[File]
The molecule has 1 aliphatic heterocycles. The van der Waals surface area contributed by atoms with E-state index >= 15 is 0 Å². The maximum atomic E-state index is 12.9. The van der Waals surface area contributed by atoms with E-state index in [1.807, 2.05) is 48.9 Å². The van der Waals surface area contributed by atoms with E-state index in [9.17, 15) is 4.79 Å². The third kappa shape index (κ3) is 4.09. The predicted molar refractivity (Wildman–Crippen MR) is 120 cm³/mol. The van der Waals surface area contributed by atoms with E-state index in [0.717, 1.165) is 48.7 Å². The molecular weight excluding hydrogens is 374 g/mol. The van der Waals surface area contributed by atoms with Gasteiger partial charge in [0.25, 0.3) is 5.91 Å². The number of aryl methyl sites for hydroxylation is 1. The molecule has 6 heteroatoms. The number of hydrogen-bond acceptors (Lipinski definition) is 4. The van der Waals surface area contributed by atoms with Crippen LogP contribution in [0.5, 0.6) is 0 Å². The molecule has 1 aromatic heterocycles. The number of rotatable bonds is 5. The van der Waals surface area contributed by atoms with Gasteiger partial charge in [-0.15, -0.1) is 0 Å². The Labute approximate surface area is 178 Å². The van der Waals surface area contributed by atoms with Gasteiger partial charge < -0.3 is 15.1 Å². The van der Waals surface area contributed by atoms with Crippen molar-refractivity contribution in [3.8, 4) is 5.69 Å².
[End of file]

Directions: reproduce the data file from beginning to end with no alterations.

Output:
The molecule has 1 aliphatic heterocycles. The van der Waals surface area contributed by atoms with E-state index >= 15 is 0 Å². The maximum atomic E-state index is 12.9. The van der Waals surface area contributed by atoms with E-state index in [1.807, 2.05) is 48.9 Å². The van der Waals surface area contributed by atoms with E-state index in [9.17, 15) is 4.79 Å². The third kappa shape index (κ3) is 4.09. The predicted molar refractivity (Wildman–Crippen MR) is 120 cm³/mol. The van der Waals surface area contributed by atoms with E-state index in [0.717, 1.165) is 48.7 Å². The molecular weight excluding hydrogens is 374 g/mol. The van der Waals surface area contributed by atoms with Gasteiger partial charge in [0.25, 0.3) is 5.91 Å². The number of aryl methyl sites for hydroxylation is 1. The molecule has 6 heteroatoms. The number of hydrogen-bond acceptors (Lipinski definition) is 4. The van der Waals surface area contributed by atoms with Crippen LogP contribution in [0.5, 0.6) is 0 Å². The molecule has 1 aromatic heterocycles. The number of rotatable bonds is 5. The van der Waals surface area contributed by atoms with Gasteiger partial charge in [-0.15, -0.1) is 0 Å². The Labute approximate surface area is 178 Å². The van der Waals surface area contributed by atoms with Gasteiger partial charge < -0.3 is 15.1 Å². The van der Waals surface area contributed by atoms with Crippen molar-refractivity contribution in [3.8, 4) is 5.69 Å².